Vaccine passports: problem, or pass to normality?

Vaccine passports - a ticket to a life of foreign travel, nightlife and leisure...

Or a path to social exclusion?

Governments and developers around the world are exploring whether "vaccine passports" - to identify those inoculated against the coronavirus - could help to reopen their economies.

But those developing the technologies are urging lawmakers to think seriously about overcoming the obstacles to their use.

Biometrics company iProov, together with cyber security firm Mvine, received UK government funding to develop a vaccine pass that is now being tested within Britain's National Health Service.

Andrew Bud is iProov's founder and chief executive.

"I think there are huge issues. There are issues of discrimination. There are issues of two classes. There are issues of privilege. There are ageist issues because it's likely older people such as myself will get the vaccines before younger people, which means that the older people will have access to services and capabilities the young people are excluded from. So I think there are huge social and political issues raised by vaccines, and it is the role, I think, of civil society and governments to discuss and debate."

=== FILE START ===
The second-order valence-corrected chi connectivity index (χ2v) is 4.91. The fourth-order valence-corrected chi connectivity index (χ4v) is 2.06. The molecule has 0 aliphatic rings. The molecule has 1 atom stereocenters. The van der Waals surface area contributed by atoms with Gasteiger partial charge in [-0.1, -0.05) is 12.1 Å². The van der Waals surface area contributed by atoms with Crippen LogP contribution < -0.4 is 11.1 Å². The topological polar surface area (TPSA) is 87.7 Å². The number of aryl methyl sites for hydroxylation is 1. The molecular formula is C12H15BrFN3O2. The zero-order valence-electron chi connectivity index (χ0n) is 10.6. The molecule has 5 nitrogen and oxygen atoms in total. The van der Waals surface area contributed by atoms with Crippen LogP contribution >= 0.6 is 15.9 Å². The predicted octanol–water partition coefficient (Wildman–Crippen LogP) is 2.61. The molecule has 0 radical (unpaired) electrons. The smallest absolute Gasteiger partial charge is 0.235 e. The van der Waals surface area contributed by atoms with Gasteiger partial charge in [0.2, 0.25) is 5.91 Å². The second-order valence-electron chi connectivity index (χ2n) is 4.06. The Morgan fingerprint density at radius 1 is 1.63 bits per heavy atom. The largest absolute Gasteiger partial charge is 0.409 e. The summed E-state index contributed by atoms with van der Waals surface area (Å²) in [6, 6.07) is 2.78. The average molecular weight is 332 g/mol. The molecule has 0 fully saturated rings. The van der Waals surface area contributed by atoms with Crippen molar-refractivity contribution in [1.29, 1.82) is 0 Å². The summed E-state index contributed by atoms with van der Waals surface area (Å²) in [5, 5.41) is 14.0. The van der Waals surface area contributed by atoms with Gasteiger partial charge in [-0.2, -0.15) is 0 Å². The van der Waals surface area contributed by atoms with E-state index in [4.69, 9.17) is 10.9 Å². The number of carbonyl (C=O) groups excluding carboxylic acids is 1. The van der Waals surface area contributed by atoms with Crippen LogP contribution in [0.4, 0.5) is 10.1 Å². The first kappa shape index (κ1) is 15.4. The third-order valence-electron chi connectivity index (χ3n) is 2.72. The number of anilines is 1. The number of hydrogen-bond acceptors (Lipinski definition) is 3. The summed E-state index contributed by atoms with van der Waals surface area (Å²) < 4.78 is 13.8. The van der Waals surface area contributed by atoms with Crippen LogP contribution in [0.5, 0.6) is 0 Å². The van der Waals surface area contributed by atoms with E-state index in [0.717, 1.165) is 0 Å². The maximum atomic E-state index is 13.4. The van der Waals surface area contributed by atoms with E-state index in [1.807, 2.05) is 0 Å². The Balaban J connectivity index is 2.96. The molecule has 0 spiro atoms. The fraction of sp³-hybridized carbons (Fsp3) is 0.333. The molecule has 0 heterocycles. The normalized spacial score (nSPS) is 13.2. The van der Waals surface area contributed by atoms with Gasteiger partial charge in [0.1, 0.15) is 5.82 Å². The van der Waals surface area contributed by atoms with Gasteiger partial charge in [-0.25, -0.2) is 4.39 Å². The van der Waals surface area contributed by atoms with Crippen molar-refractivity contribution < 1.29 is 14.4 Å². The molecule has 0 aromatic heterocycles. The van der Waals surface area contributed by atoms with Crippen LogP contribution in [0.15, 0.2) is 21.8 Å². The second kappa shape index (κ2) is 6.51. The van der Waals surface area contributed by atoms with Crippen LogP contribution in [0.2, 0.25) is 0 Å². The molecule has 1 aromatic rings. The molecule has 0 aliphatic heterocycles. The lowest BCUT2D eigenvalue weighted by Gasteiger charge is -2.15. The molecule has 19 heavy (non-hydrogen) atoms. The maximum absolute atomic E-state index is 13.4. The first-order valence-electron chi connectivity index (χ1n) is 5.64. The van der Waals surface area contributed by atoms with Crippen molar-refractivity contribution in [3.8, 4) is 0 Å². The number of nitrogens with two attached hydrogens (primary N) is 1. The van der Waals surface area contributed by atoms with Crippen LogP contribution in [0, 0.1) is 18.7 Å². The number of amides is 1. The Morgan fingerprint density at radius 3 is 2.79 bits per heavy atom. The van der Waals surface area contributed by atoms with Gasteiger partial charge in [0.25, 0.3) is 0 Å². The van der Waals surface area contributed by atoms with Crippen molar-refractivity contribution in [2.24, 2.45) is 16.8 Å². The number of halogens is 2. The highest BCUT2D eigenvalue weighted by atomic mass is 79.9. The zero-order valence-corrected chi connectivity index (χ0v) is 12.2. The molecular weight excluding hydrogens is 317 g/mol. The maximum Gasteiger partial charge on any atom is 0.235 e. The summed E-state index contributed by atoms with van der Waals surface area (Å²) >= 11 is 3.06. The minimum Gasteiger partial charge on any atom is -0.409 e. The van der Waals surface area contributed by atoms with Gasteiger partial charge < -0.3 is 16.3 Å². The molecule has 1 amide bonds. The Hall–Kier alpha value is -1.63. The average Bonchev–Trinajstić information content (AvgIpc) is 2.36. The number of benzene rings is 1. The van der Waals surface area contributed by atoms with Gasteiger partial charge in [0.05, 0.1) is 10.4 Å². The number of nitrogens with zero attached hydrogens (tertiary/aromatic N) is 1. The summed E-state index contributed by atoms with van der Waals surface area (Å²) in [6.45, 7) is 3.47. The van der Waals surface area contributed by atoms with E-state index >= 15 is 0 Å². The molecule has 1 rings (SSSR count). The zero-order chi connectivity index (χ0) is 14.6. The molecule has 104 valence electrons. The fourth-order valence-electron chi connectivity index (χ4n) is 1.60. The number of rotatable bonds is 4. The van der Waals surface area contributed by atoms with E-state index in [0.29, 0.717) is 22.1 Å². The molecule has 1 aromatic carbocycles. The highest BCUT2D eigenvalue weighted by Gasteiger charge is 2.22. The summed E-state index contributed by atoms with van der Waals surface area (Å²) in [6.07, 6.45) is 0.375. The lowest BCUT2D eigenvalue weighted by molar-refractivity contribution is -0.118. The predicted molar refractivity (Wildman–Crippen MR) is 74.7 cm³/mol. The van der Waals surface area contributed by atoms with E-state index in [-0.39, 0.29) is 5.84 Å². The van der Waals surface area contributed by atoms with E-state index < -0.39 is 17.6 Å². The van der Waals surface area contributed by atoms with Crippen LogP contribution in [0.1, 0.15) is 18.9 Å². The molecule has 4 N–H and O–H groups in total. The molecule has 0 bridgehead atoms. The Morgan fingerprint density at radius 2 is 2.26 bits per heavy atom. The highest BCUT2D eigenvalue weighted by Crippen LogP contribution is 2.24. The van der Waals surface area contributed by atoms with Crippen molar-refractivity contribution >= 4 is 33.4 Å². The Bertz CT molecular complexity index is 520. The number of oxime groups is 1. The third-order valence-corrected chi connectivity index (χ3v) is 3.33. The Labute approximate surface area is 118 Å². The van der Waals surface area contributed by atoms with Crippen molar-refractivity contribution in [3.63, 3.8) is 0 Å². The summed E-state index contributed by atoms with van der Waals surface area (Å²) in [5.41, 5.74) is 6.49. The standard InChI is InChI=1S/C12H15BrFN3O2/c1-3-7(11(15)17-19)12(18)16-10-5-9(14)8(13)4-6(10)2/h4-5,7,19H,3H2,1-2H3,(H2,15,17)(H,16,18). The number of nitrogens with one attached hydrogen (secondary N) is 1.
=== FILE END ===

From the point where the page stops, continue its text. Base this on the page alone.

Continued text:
Here in Manchester, northern England, some 420,000 people are employed in the night-time economy.

Event organizers say that while socially distanced concerts and events have kept people in work, they aren't financially viable in the long run.

Sacha Lord is co-founder of the city's Parklife music festival. He says swiftly checking someone's level of protection would be a game-changer.

"You know, a gig isn't a gig, or a festival is not a festival, unless you're stood shoulder-to-shoulder with your friends, you're on the dance floor. You can't create the atmosphere. So those socially distanced gigs, they served a purpose, they kept people in jobs. But we have to look to get back to normal."

iProov's Bud points out that vaccine certificates are being rolled out in some countries, and in the United States, private-sector health passes have been used to admit people to sports events.

It's the developers' job to work out the technicalities, he says. Conversations about the political and social issues can't wait.

"This is going to happen and the question is, how should it be regulated? How should it be regulated, what limits should be placed on it, what are the boundaries of social acceptability? Those are real questions for civil society and for the government."